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Pipeline incidents include more than protests

Douglas County Sheriff personnel and pipeline workers stand along County Road W on Tuesday morning south of Oliver. Jed Carlson / jcarlson@superiortelegram.com

Recent pipeline protests have attracted media attention in Douglas County, but the Enbridge Line 3 replacement project has also been the site of threats, theft and vandalism over the past two months.

About a dozen incidents have been reported to the Douglas County Sheriff's Office, from sightings of suspicious vehicles to arrests.

The first took place July 22 when someone moved three excavators which were parked by the pipeline. One was moved onto a natural gas pipeline easement and sunk in the mud. The estimated cost to safely remove it was $100,000, according to the report.

A number of full-size construction road signs and stands worth about $7,000 were reported stolen from the work area July 27. The signs were owned by a subcontractor working with Enbridge.

On Aug. 17, a town of Superior resident notified the sheriff's office that she saw vehicles pulled over on the side of County Road W. She saw about eight people wearing facemasks and black hoodies walking toward equipment on the pipeline. When Sgt. Jake Engelman responded, the project supervisor told him that the protesters were trying to serve them a copy of an 1854 Ceded Territory Treaty. The protesters asked for a way to get the treaty to a supervisor and eventually left.

"At this time, there had been no physical altercations or major disturbances," Engelman reported.

Several protesters showed up on the work site Aug. 21 along County Highway W, according to reports. The protesters remained on scene for approximately two hours and left in vehicles across the Minnesota state line. An excavator window was later found to be intentionally shattered, with damage estimated at $178.

Four days later, about 30 protesters were reported at the work site along County Highway W near the state line. At the time deputies arrived, protesters were all on the roadway and no arrests were made. They dispersed after about an hour and work on the pipeline resumed.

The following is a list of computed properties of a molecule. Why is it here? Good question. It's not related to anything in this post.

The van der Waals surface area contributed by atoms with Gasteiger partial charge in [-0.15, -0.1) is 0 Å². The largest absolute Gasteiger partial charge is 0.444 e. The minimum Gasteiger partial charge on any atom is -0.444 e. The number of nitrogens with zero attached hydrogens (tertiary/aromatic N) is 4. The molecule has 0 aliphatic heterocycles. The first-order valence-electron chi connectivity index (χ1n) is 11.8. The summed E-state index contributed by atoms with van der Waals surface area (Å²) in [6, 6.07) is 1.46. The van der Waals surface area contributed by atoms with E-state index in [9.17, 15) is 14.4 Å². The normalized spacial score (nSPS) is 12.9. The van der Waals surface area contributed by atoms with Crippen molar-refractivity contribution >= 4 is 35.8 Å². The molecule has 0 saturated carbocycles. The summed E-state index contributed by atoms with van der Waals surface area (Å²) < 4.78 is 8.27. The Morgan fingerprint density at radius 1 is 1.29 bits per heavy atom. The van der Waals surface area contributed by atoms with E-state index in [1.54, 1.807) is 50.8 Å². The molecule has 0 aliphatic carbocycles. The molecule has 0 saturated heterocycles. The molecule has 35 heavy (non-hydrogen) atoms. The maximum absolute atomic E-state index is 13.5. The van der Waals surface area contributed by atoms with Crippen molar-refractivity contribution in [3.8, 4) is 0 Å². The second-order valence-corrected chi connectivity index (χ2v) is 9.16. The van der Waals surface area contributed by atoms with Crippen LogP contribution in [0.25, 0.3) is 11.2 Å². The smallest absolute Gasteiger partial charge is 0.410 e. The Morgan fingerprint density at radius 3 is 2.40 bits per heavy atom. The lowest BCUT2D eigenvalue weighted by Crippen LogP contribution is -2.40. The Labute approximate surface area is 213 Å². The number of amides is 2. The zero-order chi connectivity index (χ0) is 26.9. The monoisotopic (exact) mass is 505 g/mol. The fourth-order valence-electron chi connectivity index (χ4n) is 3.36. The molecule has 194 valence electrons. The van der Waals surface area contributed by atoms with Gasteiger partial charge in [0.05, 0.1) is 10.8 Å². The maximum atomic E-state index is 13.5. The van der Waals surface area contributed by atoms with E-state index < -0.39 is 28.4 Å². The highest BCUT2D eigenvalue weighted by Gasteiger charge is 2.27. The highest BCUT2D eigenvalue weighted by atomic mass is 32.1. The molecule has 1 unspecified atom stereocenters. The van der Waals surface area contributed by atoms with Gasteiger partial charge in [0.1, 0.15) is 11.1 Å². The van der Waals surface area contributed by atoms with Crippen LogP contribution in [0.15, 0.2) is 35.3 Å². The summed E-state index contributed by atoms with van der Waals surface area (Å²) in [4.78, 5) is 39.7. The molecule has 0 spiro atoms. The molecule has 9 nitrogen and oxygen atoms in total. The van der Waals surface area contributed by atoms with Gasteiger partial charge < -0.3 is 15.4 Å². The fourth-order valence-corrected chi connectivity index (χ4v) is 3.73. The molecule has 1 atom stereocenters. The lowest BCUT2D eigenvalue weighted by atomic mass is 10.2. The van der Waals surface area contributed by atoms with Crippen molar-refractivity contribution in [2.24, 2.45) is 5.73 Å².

That afternoon, union officials responded to the continued protests, urging peaceful protests and asking those involved not to endanger themselves and others by trespassing on work sites.

Protesters returned to the pipeline project Aug. 28. Sheriff Tom Dalbec spoke with the group and the members were cooperative for the most part, according to a report by Officer Ed Gallagher.

On Aug. 29, Enbridge spokeswoman Becky Haase sent out a news release concerning the continued disruptions.

"While our preference is always to seek to resolve differences of opinion through dialogue — peacefully and respectfully, we can't continue to tolerate trespassing, vandalism or unlawful actions that put people and the environment at risk," Haase wrote.

She added the Line 3 replacement project, an essential safety and maintenance project that has been approved by the state of Wisconsin.

That same day, an employee working on the pipeline reported being confronted and threatened by two protesters wearing face coverings, according to reports.

On Aug. 30, six protesters were arrested for trespassing on the project site. One of the men involved locked himself to an excavator. All six face charges Douglas County Circuit Court for trespass to land and disorderly conduct; three of them have also been charged with resisting or obstructing an officer.

All six have been released on cash bonds. Their next court appearances were set for October.

Tuesday, Sgt. Cory Knutson was dispatched to County Highway W for a report of a group of protesters near the pipeline work site. About 20 protesters were standing on the railroad right of way. Based on their coordinates, they appeared to be standing on property in the state of Minnesota, Knutson reported. They remained on site for one hour before leaving.

In addition, the sheriff's office received reports of a suspicious vehicles driving past the site on two different occasions.

Enbridge is constructing the new pipeline to replace the existing 50-year-old Line 3 that crosses northern Minnesota on its route from Alberta to Superior. The replacement is under construction in Canada and Wisconsin, and awaiting the outcome of a review process in Minnesota.

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